19 February 2012

Garden Design Students’ ideas on display at Knole

One of the student design concepts to be exhibited
Press Release:

University of Greenwich students are putting on an exhibition of design, conservation and management ideas for the park and garden of Knole in Sevenoaks, Kent. The historic Grade I listed house has been owned by the National Trust since 1946. Its 1000-acre great medieval deer park is 90 per cent owned and managed by the Sackville-West family, and 10 per cent by the National Trust.

Lord Sackville says: "When I was first approached by the Garden Design students at the University of Greenwich, I had no idea what to expect. But I'm sure that you'll be as impressed and inspired by their work as I was. They have come up with some beautiful ideas that respect the history and spirit of Knole, while at the same time adding a contemporary twist."

The possible ideas come from 17 final year BA (Hons) Garden Design degree course students and one studying MA in Garden History that undertook the work as a historic garden conservation project on behalf of the Sackville-West family, who live in the house. The ideas are a mixture of modern designs and the restoration of some historic ones from previous centuries.

The exhibition will feature the student’s conservation plans, plus scale models of their work. They have looked at planting and management within the garden and park, and at some areas owned by the National Trust and open to visitors, such as the Brewhouse Tearoom courtyard, Green Court, and the car park.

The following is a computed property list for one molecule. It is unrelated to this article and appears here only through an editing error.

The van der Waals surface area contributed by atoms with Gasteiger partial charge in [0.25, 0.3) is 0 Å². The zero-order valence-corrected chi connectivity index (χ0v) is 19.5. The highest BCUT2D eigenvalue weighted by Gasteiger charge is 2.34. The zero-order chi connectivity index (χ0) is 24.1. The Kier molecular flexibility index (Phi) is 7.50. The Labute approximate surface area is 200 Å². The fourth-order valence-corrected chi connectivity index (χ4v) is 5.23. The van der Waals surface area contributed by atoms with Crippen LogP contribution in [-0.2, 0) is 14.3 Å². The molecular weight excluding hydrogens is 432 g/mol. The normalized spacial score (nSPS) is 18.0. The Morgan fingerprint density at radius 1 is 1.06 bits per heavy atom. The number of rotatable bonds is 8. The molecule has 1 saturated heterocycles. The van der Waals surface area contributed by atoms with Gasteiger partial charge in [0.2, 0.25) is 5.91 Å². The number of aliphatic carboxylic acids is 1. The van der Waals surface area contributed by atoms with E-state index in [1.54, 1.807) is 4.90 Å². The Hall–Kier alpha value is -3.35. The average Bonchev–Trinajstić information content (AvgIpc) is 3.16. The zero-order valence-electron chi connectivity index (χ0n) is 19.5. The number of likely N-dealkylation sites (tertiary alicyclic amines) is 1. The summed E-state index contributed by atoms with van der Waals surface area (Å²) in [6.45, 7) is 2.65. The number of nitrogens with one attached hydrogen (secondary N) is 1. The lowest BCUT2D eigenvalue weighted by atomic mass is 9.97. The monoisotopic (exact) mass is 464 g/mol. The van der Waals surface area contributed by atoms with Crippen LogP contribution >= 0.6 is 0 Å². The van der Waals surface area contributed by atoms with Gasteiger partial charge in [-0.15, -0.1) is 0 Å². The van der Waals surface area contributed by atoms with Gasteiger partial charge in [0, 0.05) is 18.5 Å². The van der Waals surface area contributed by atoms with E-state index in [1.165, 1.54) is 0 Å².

Marian Boswall, Lecturer in garden design at Greenwich, says: "These are theoretical ideas for Lord Sackville and the National Trust to enjoy or employ as they wish. The student’s drawings and models show individual conservation, management and design ideas. Group projects explain and illustrate the history, geography and social life of the park and garden."

Designs for the Park and Garden at Knole, a free exhibition which begins in March, will take place in the 200-year-old Orangery, which was opened to the public in 2010. It is on the south side of the house, looking on to Lord Sackville’s private garden.

Exhibition opening times: Saturday 3 and Sunday 4 March, 11am – 4pm, Wednesday 10 March to Sunday 1 April, 10.30am – 5pm (closed Monday and Tuesday) and Tuesday 3 April – Sunday 15 April, 10.30 am – 5pm (closed Monday except 9 April). Please note that Lord Sackville’s private garden opens to the public, Tuesdays only, from April 3, 11am – 4pm.

Picture: A design by Harriet Farlam, 3rd year BA garden design student, to turn the current cafe yard into a covered dining area with a transparent dome.

Notes for editors:

Knole was built by the Archbishops of Canterbury in the 15th century. It was annexed by Henry VIII and remodelled in the 17th century by the Sackville family. It is one of the country’s most important and most complete historic houses, containing collections of unique upholstered furniture, silver, paintings and tapestries. The house, set in a great medieval deer park, has inspired writers, artists and visitors for centuries. Knole was the birthplace and childhood home of Vita Sackville-West, who went on to create the gardens at Sissinghurst. Knole was also the setting for Virginia Woolf’s novel Orlando. Recently it was a location for the film The Other Boleyn Girl.

Find out more about Knole here.

For information about studying BA Hons Garden Design at the University of Greenwich, or the MA Garden History course.

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